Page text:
A Gendered Approach to “Quality of Life” after Separation under the British Columbia Family Law Act Relocation Regime

  • Meredith Shaw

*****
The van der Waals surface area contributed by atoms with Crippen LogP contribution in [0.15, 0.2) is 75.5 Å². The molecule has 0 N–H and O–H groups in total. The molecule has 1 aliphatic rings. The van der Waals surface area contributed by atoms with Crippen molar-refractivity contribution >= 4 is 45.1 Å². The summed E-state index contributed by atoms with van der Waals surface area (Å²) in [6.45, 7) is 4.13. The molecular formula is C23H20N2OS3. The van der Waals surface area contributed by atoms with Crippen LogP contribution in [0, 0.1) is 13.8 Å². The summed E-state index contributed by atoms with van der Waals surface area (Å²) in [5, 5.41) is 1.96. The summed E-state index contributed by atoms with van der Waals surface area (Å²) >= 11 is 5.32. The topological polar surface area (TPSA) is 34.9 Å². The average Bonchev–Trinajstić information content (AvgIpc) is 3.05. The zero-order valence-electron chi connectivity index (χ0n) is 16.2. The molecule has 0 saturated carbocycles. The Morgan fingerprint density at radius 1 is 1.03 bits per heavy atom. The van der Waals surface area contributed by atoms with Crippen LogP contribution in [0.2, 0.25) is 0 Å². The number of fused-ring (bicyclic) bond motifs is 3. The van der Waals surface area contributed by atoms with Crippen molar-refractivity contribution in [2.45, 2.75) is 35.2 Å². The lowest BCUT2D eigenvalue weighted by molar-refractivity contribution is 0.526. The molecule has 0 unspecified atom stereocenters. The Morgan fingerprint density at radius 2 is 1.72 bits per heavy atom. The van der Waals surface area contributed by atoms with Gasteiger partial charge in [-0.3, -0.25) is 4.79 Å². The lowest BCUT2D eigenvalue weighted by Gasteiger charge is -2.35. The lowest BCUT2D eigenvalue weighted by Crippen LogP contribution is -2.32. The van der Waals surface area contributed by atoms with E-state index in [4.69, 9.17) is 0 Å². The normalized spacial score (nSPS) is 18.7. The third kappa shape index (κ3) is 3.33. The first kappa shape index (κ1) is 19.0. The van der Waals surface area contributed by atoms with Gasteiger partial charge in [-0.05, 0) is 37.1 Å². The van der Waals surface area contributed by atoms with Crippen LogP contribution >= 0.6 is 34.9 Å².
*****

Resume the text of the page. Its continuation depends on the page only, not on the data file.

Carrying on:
As established in existing literature, the separation of spouses has gendered consequences. Women are likely to suffer more severely, financially, from the dissolution of a relationship and are more likely to experience family violence. Mothers in heterosexual relationships are more likely to have care of children after separation than are fathers. In the face of those challenges, many guardians will apply to relocate for reasons that include seeking out emotional support from extended family and new partners, better financial opportunities, and housing affordability and availability. This article charts and analyzes British Columbia court decisions made under the Division 6 Relocation provisions of the Family Law Act. In Division 6, legislators have directed courts to consider the effects of a proposed relocation on a child’s quality of life and that of the guardian who proposed relocation. This article examines how courts have engaged with the many gendered aspects of quality of life following separation. It finds that courts’ recognition of family violence’s repercussions is uneven and recommends the explicit inclusion of family violence in the Division 6 quality of life provision. It identifies the following as areas for further judicial education: first, family violence and its connections to courts’ assessment of female applicants’ credibility and to barriers to accessing housing and, second, potential biases in assessments of new female versus new male partners of applicant parents in heterosexual relationships.